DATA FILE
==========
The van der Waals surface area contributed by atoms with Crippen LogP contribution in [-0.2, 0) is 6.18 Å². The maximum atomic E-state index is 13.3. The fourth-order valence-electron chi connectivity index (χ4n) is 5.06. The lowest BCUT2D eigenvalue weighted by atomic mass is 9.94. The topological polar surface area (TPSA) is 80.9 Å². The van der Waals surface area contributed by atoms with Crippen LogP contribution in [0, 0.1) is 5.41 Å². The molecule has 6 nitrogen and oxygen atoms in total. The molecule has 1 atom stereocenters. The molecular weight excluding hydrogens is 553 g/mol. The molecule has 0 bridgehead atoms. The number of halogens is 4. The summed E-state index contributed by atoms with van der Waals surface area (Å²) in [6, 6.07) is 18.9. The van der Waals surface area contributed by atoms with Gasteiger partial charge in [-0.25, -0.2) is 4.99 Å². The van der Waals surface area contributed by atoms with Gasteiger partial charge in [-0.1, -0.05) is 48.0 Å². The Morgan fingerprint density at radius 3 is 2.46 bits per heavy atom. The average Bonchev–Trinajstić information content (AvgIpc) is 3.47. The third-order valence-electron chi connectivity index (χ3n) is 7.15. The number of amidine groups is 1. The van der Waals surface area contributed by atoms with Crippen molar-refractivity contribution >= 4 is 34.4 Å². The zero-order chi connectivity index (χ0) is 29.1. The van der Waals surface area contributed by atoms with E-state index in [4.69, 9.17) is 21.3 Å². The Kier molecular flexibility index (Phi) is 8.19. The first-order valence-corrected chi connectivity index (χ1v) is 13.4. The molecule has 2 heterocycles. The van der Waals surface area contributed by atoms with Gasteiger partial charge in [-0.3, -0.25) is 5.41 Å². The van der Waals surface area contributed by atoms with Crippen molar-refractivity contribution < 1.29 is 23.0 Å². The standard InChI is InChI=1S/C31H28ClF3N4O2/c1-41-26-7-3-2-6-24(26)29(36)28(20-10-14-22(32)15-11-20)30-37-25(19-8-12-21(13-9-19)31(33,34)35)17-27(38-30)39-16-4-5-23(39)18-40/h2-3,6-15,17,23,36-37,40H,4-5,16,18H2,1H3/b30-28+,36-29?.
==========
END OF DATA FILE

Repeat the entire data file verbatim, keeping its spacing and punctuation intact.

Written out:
The van der Waals surface area contributed by atoms with Crippen LogP contribution in [-0.2, 0) is 6.18 Å². The maximum atomic E-state index is 13.3. The fourth-order valence-electron chi connectivity index (χ4n) is 5.06. The lowest BCUT2D eigenvalue weighted by atomic mass is 9.94. The topological polar surface area (TPSA) is 80.9 Å². The van der Waals surface area contributed by atoms with Crippen LogP contribution in [0, 0.1) is 5.41 Å². The molecule has 6 nitrogen and oxygen atoms in total. The molecule has 1 atom stereocenters. The molecular weight excluding hydrogens is 553 g/mol. The molecule has 0 bridgehead atoms. The number of halogens is 4. The summed E-state index contributed by atoms with van der Waals surface area (Å²) in [6, 6.07) is 18.9. The van der Waals surface area contributed by atoms with Gasteiger partial charge in [-0.25, -0.2) is 4.99 Å². The van der Waals surface area contributed by atoms with Gasteiger partial charge in [-0.1, -0.05) is 48.0 Å². The Morgan fingerprint density at radius 3 is 2.46 bits per heavy atom. The average Bonchev–Trinajstić information content (AvgIpc) is 3.47. The third-order valence-electron chi connectivity index (χ3n) is 7.15. The number of amidine groups is 1. The van der Waals surface area contributed by atoms with Crippen molar-refractivity contribution >= 4 is 34.4 Å². The zero-order chi connectivity index (χ0) is 29.1. The van der Waals surface area contributed by atoms with E-state index in [4.69, 9.17) is 21.3 Å². The Kier molecular flexibility index (Phi) is 8.19. The first-order valence-corrected chi connectivity index (χ1v) is 13.4. The molecule has 2 heterocycles. The van der Waals surface area contributed by atoms with Gasteiger partial charge in [-0.3, -0.25) is 5.41 Å². The van der Waals surface area contributed by atoms with Crippen molar-refractivity contribution < 1.29 is 23.0 Å². The standard InChI is InChI=1S/C31H28ClF3N4O2/c1-41-26-7-3-2-6-24(26)29(36)28(20-10-14-22(32)15-11-20)30-37-25(19-8-12-21(13-9-19)31(33,34)35)17-27(38-30)39-16-4-5-23(39)18-40/h2-3,6-15,17,23,36-37,40H,4-5,16,18H2,1H3/b30-28+,36-29?.